Industry funds would still top list under Productivity Commission models

Industry super funds are likely to still be favoured under alternative models for selecting default super funds, due to their performance.

The Productivity Commission recently released its draft report into alternative models for selecting default super funds. The report has been criticised by Industry Super Australia and other superannuation industry bodies as opening up the default super fund process to retail – bank-owned – super funds.

However an analysis by SuperRatings finds that industry super funds are still likely to be favoured by the alternative models suggested by the Productivity Commission.

“SuperRatings notes that the over-arching criteria for assessment and inclusion as a default fund proposed by the Productivity Commission is a focus on net-returns, which SuperRatings has been advocating for many years, via its net benefit modelling. This measures a fund’s net returns after the deduction of all fees and taxes over a 10-year period,” said SuperRatings.

SuperRatings identified 10 funds most likely to be included in a ‘List of 10’ default funds. The funds, in alphabetical order, are:

  • AustralianSuper
  • CareSuper
  • Catholic Super
  • Cbus
  • QSuper
  • Rest Industry Super
  • Telstra Super
  • UniSuper

“Based upon SuperRatings net benefit modelling, the above funds have the highest net investment returns over a 10-year period and hence, would be included based on a pure net investment performance measure.”

“As can be seen from the above table, each of the top performing funds on a net return basis is a Not-for-Profit fund, suggesting that the Retail Fund sector may continue to struggle to be named as defaults, unless a broader assessment of measures is utilised.”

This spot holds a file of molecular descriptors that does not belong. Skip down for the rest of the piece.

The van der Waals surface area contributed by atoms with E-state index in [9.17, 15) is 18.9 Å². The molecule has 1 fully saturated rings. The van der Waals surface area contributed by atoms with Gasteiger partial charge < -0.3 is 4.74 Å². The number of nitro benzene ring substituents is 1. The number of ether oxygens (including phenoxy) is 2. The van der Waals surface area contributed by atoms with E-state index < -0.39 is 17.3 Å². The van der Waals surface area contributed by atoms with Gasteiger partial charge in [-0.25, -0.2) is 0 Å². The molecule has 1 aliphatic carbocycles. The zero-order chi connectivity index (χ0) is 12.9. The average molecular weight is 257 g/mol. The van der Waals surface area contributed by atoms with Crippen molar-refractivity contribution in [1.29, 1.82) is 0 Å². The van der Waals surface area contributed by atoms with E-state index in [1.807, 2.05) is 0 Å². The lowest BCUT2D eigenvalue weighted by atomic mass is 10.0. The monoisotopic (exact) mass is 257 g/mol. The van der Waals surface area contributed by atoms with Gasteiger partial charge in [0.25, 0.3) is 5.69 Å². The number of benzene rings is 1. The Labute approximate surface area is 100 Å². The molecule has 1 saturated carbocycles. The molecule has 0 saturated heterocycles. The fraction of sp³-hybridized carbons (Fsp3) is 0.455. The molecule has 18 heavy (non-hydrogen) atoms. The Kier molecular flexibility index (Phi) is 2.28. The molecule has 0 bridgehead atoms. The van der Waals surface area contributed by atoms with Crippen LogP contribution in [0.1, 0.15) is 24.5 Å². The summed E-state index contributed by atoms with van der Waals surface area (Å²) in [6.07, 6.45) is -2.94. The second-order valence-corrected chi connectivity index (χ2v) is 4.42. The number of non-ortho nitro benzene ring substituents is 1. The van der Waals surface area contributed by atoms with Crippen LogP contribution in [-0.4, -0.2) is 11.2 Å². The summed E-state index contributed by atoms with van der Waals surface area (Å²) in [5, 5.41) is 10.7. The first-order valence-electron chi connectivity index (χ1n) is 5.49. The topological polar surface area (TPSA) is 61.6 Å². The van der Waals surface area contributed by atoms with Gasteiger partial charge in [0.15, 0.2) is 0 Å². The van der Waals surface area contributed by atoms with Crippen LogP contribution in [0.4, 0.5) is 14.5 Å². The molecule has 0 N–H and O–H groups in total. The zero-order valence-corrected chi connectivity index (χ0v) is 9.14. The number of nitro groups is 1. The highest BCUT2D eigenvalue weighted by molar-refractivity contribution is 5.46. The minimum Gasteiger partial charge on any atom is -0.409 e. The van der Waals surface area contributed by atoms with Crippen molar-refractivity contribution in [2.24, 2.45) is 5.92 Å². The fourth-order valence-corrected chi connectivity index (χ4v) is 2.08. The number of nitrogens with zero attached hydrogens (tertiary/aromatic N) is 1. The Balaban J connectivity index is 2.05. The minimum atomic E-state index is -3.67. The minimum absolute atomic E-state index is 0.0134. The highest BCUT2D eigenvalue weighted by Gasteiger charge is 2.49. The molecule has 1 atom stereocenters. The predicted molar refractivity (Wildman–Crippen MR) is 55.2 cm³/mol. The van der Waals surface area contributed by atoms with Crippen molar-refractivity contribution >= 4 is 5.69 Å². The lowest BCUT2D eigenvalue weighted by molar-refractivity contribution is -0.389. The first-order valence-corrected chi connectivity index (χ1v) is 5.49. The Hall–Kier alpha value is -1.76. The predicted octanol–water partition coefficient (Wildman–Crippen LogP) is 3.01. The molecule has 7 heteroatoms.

However SuperRatings CEO, Adam Gee, said that limiting the list of default funds to 10 would “result in some outstanding value for money funds missing out on default fund status, which may sound the death knell for many of these, despite delivering excellent outcomes for their members”.

Additionally, the exclusion of insurance from the assessment is ” fraught with danger”, Mr Gee said.

Instead SuperRatings calls for a “broad assessment of quality”.

“This must include an assessment of a range of underlying metrics in respect of investments, fees, insurance, member servicing/advice, administration and governance, to ensure that every facet of a superannuation fund’s offering can be appropriately interrogated.”

Note that SuperRatings says: “Past performance is not a reliable indicator of future performance.”

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1 thought on “Industry funds would still top list under Productivity Commission models”

  1. Some of the funds listed are not open to the public so how could they be default funds?

    I can’t see the retail funds just lying down on this issue, I am sure there would be intense lobbying on the selection criteria with a view to getting some retail funds into the list.

    A list of 10 funds is ridiculously limiting and, as the article suggests, would probably lead to a future wave of mergers resulting in a significant loss of competition and innovation – short sighted!


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